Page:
July 26, 2006

How to Make Our Ideas Clear — to Others

Cross-posted to Crooked Timber
In the comments to my post on Onsager, Maynard Handley explains why he finds himself somewhat unsympathetic, as Onsager apparently did not expend the effort necessary to make himself understood by others.
You, the author of the paper, have a responsibility to make your ideas comprehensible. If the first method you choose to explain them fails, then you listen to what people say about where they lost all track of understanding and write a new paper with NEW explanations, not the same explanations that failed last time only renumbered. ... [This is] not something that is drilled into young scientists; that it is YOUR responsibility to make your ideas clear to others, not their responsibility to try to figure out what you are talking about. As science grows ever larger and ever more complex, I think it is time for all scientists to be much more explicit and much more ruthless on this point.
Whether this is really a fair criticism of Onsager, I couldn't say, but the general point is true, important, and a perfect hook for the next thing I wanted to post about.

Science is a social, collaborative process, so part of being a good scientist is effective communication. Scientific communication is overwhelmingly written communication (scientific disciplines are, in a sense, literary communities), so part of being a good scientist is being a good writer. Unfortunately, scientists get little training in writing, and much of that consists of being advised to follow the rules found in horrid little compendia. Fortunately, there is some actual research on effective written communication, that is, on how to arrange your words so that their readers tend to acquire clear notions of your ideas. The best practical guide here, I've found, is Joseph William's Style: Towards Clarity and Grace. However, I have just discovered (via Paradise Blogged) a fine essay by George Gopen and Judith Swan, "The Science of Scientific Writing", which gives a clear yet concise presentation of the work. (Gopen and Williams are collaborators.) Here is their own summary of how to be clear:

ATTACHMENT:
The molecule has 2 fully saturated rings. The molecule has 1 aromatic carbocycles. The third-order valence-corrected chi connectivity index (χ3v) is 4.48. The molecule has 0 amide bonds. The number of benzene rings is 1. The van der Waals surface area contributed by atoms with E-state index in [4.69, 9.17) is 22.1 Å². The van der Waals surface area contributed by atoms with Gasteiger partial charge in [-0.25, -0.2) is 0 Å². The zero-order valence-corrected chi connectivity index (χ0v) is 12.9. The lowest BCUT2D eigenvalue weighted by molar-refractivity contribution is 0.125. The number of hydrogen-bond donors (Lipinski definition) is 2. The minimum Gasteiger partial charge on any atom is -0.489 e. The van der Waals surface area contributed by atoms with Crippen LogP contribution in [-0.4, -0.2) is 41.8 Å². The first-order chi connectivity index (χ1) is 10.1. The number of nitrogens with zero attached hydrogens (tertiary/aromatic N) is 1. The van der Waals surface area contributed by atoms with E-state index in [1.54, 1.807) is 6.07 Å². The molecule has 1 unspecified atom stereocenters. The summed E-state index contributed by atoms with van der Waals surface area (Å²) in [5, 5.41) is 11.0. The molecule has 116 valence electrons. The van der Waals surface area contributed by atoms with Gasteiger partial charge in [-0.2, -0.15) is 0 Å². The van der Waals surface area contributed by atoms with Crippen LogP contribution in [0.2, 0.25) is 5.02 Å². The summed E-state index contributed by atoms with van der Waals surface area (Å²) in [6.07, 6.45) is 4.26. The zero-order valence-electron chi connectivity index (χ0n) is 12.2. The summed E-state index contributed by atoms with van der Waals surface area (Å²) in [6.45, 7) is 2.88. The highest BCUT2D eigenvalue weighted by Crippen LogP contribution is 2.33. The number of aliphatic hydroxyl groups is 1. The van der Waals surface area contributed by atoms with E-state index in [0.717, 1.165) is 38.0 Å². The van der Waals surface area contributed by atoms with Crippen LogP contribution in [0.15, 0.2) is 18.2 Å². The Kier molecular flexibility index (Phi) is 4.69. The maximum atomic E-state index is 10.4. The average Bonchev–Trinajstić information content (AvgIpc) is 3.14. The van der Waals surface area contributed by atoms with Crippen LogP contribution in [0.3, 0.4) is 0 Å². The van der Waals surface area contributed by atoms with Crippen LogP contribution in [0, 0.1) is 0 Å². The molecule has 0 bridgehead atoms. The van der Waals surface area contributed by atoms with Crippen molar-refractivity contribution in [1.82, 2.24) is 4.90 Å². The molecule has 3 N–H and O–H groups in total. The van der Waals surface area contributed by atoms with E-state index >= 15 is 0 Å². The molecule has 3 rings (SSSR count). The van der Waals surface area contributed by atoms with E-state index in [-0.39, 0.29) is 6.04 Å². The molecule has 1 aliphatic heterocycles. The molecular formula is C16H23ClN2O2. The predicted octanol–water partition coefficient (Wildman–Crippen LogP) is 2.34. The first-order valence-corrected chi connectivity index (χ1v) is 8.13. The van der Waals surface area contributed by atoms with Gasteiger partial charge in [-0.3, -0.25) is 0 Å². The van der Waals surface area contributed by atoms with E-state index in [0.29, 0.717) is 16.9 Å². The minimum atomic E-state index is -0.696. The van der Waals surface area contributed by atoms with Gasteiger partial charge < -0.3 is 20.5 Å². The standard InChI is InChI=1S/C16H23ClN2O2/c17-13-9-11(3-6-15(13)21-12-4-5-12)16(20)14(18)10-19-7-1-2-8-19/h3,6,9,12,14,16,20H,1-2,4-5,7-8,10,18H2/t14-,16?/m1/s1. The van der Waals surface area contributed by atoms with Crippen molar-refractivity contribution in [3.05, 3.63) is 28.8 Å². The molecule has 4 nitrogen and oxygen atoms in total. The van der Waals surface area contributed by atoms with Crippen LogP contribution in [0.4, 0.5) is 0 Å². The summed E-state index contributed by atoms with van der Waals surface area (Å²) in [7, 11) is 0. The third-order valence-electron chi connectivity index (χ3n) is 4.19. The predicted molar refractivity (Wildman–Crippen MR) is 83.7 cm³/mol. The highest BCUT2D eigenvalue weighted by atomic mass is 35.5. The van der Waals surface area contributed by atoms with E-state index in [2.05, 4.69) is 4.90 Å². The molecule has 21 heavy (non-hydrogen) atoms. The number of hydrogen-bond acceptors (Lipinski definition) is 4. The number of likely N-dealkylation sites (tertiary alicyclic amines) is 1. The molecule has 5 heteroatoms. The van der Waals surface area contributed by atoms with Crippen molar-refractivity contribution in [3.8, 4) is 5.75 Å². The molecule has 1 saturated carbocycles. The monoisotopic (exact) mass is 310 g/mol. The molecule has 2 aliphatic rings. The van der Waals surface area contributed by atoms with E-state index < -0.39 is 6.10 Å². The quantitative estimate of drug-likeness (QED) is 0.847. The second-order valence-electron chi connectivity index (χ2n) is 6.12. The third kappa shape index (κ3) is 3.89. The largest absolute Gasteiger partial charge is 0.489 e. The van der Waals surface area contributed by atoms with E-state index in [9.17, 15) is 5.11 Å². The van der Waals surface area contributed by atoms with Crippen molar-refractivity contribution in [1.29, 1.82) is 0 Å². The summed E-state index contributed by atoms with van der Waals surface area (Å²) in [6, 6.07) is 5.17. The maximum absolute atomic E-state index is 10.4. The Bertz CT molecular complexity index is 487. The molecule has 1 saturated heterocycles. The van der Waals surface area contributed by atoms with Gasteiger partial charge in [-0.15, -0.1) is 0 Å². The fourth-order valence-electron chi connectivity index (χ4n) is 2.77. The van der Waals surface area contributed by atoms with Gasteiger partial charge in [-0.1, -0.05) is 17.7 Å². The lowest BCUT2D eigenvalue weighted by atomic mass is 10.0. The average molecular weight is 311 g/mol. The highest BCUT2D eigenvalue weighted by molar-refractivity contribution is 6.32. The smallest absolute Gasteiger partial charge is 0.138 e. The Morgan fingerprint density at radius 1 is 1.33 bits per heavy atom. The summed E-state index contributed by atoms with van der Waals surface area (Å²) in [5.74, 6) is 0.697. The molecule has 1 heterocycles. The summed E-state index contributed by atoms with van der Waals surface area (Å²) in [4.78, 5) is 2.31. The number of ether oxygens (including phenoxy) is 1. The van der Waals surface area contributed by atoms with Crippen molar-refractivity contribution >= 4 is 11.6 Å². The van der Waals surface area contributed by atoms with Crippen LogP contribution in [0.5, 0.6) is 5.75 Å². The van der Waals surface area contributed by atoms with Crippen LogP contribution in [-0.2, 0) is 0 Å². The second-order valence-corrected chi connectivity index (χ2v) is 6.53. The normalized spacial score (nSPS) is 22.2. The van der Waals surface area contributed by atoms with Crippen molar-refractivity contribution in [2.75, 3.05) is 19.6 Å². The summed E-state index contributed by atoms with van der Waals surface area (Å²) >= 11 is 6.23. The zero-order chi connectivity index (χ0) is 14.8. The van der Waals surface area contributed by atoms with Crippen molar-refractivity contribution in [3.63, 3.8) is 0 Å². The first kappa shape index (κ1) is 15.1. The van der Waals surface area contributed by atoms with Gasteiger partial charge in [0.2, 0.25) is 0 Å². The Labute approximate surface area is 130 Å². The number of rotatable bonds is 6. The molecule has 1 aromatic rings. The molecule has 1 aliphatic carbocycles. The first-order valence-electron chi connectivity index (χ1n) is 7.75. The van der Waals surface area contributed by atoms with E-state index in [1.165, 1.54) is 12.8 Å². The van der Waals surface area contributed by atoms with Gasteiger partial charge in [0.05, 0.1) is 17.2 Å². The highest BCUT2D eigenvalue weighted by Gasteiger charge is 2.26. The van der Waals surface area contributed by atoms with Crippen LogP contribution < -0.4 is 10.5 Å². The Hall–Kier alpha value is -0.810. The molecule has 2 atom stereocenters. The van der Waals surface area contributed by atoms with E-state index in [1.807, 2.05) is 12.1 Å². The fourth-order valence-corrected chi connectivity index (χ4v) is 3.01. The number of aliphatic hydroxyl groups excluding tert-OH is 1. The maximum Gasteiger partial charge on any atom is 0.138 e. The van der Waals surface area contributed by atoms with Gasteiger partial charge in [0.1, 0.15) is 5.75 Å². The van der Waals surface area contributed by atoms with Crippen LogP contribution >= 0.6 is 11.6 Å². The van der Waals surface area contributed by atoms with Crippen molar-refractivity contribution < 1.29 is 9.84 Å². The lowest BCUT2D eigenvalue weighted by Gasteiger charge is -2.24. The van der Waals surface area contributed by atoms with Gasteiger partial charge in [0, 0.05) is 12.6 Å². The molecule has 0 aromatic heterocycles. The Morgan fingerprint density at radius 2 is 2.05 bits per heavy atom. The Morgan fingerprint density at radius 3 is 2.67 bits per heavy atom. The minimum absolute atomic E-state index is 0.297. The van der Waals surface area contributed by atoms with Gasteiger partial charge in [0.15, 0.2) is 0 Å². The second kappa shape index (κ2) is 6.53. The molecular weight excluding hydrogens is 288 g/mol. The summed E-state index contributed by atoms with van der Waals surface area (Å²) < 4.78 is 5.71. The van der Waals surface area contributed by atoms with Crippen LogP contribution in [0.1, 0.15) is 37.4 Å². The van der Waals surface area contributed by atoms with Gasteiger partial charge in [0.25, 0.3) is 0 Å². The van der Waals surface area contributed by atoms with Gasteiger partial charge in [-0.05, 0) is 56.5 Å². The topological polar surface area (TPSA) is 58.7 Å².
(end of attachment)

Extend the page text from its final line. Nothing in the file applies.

1. Follow a grammatical subject as soon as possible with its verb.
  2. Place in the stress position the "new information" you want the reader to emphasize.
  3. Place the person or thing whose "story" a sentence is telling at the beginning of the sentence, in the topic position.
  4. Place appropriate "old information" (material already stated in the discourse) in the topic position for linkage backward and contextualization forward.
  5. Articulate the action of every clause or sentence in its verb.
  6. In general, provide context for your reader before asking that reader to consider anything new.
  7. In general, try to ensure that the relative emphases of the substance coincide with the relative expectations for emphasis raised by the structure.
If these rules, and the notions behind them, are valid, they should apply to more than just scientific writing; in particular, they should hold for other kinds of academic prose. Looking at their examples of revising scientific writing, expressing the same complicated and precise ideas in more easily grasped ways, I couldn't help but be reminded of the humanistic "bad writing" controversy, where the case for the defense often seems to rest on complexity, and the example of scientific jargon. The examples of Gopen and Swan, Williams, etc., show that those defenses do not hold. Scholars of the humanities may have reasons for being unclear which don't apply to scientists, but I can't think of any good ones.

The Commonwealth of Letters

Posted at July 26, 2006 00:53 | permanent link

Three-Toed Sloth